(3 August 2011, Bangkok) The lenient sentences of 12 men who were implicated in a brutal mob attack against members of the Ahmadiyah community in Banten, Indonesia will perpetuate impunity of crimes against religious minorities, warned the Asian Forum for Human Rights and Development (FORUM-ASIA), a regional human rights organization and its member, Imparsial.
In February 2011, around 20 Ahmadiyah followers in Cikeusik village in Banten who were holding a peaceful religious ritual were attacked by a thousand-strong mob killing three persons and severely injuring six. On 28 July 2011, the Serang District Court sentenced the 12 accused to only three to six month imprisonment terms.
The perpetrators were charged for “participating in a violent attack that resulted in casualties”. In the verdicts, the panel of judges mentioned that it was the Ahmadiyah group who instigated the attack by ignoring calls by police to leave the scene. In addition, prosecutors turned down all murder or manslaughter charges against defendants involved with the attack.
“It is appalling that the perpetrators of this serious crime only received an imprisonment sentence of six months in view of three persons being killed, merely because they professed a different faith,” said Yap Swee Seng, Executive Director of FORUM-ASIA.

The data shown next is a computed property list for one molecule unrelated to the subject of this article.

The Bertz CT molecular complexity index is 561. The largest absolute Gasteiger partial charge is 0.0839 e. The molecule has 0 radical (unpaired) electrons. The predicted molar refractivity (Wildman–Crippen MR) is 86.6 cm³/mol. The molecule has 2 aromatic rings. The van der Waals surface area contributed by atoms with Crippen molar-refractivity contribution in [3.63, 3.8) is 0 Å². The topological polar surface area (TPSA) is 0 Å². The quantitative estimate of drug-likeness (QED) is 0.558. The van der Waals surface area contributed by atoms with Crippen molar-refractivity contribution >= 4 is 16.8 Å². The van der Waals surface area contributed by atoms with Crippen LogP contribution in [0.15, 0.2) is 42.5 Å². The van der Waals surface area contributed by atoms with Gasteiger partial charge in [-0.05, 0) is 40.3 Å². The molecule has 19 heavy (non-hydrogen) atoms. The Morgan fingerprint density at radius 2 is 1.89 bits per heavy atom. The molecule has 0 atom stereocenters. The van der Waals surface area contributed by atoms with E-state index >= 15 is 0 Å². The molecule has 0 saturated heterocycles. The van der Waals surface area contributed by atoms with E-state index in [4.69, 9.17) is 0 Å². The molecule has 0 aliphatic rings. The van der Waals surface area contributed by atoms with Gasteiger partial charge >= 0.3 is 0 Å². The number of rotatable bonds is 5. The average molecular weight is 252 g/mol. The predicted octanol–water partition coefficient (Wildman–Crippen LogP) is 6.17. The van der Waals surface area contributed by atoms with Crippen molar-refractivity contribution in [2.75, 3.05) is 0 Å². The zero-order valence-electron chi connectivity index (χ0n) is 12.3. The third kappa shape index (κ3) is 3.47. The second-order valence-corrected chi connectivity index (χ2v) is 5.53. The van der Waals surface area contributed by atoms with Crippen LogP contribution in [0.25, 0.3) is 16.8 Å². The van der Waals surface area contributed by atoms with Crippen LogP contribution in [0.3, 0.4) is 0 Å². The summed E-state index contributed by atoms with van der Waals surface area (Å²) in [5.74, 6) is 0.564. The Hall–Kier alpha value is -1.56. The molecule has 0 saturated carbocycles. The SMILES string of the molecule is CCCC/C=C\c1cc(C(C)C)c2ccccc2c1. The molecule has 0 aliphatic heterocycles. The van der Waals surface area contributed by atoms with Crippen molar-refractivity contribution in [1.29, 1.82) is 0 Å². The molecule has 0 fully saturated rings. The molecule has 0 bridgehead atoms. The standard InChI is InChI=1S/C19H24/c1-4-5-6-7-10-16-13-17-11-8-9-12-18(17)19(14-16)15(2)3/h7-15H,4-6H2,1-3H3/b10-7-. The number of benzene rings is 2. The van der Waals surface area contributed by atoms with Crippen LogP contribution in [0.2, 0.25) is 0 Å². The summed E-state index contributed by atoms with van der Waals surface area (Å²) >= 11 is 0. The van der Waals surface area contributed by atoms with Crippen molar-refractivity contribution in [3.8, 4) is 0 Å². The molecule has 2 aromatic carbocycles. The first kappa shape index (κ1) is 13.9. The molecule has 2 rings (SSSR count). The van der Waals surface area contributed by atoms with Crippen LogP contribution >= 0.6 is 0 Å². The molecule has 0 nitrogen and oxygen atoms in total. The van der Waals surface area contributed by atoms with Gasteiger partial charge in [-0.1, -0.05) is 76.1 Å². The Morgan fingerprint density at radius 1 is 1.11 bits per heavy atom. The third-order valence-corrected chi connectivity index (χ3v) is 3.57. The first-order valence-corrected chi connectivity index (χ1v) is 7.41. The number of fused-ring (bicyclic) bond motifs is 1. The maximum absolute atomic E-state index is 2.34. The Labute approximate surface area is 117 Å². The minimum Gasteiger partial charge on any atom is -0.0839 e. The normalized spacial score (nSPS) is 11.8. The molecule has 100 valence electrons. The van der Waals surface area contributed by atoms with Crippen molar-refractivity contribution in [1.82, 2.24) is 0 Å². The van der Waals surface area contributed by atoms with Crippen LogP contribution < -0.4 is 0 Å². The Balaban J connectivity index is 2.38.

Poengky Indarti, Executive Director of Imparsial, a member of FORUM-ASIA, also expressed extreme concerned with the way the case was handled by the prosecutor, who asked the judge to sentence one of the victims of the attack, Mr. Deden Sujana to six years imprisonment on ground of provocation while only demanded five to seven months prison terms for the twelve attackers.
The regional human rights organization with 46 members in Asia, said it was alarmed with the series of intimidations and attacks against religious minorities by the extremist groups in Indonesia. “We fear this light sentence will only encourage even more violent attacks on religious minorities in Indonesia in future,” said Yap.
FORUM-ASIA and Imparsial urged the Indonesian government to revoke a 2008 ministerial decree that bans activities of the Ahmadiyah groups. Yap said the decree only serves as a justification for extremist groups to launch violent attacks on the Ahmadiyah.
“As a democracy and a country that respects the rule of law, Indonesian government should guarantee a person’s freedom of religion or belief, and make necessary amendments to the restrictive decrees and adopt concrete measures to protect religious minorities in accordance with the International human rights laws including the ICCPR which Indonesia government ratified in 2005,” said FORUM-ASIA and Imparsial.